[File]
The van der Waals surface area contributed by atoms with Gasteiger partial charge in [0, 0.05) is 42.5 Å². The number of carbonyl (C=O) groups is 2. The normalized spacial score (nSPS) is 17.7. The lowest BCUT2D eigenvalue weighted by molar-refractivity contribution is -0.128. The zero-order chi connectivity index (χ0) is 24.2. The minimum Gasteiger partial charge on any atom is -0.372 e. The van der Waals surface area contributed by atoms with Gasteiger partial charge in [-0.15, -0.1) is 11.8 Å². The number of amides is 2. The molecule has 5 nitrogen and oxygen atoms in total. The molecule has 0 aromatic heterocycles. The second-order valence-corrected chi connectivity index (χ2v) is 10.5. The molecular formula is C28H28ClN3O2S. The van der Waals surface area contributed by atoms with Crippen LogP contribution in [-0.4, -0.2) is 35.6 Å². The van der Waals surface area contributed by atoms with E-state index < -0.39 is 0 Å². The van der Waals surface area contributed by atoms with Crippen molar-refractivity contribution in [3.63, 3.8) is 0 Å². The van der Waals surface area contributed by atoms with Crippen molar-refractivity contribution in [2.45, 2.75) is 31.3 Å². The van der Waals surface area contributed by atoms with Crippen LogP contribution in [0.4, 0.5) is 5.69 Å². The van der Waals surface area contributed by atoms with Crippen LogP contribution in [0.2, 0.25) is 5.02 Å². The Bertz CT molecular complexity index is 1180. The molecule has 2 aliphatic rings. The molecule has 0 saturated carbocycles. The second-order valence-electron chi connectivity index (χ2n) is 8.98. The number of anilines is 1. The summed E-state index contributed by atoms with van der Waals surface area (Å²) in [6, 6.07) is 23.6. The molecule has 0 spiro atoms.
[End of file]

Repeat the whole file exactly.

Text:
The van der Waals surface area contributed by atoms with Gasteiger partial charge in [0, 0.05) is 42.5 Å². The number of carbonyl (C=O) groups is 2. The normalized spacial score (nSPS) is 17.7. The lowest BCUT2D eigenvalue weighted by molar-refractivity contribution is -0.128. The zero-order chi connectivity index (χ0) is 24.2. The minimum Gasteiger partial charge on any atom is -0.372 e. The van der Waals surface area contributed by atoms with Gasteiger partial charge in [-0.15, -0.1) is 11.8 Å². The number of amides is 2. The molecule has 5 nitrogen and oxygen atoms in total. The molecule has 0 aromatic heterocycles. The second-order valence-corrected chi connectivity index (χ2v) is 10.5. The molecular formula is C28H28ClN3O2S. The van der Waals surface area contributed by atoms with Crippen LogP contribution in [-0.4, -0.2) is 35.6 Å². The van der Waals surface area contributed by atoms with E-state index < -0.39 is 0 Å². The van der Waals surface area contributed by atoms with Crippen molar-refractivity contribution in [3.63, 3.8) is 0 Å². The van der Waals surface area contributed by atoms with Crippen molar-refractivity contribution in [2.45, 2.75) is 31.3 Å². The van der Waals surface area contributed by atoms with Crippen LogP contribution in [0.4, 0.5) is 5.69 Å². The van der Waals surface area contributed by atoms with Crippen LogP contribution in [0.2, 0.25) is 5.02 Å². The Bertz CT molecular complexity index is 1180. The molecule has 2 aliphatic rings. The molecule has 0 saturated carbocycles. The second-order valence-electron chi connectivity index (χ2n) is 8.98. The number of anilines is 1. The summed E-state index contributed by atoms with van der Waals surface area (Å²) in [6, 6.07) is 23.6. The molecule has 0 spiro atoms.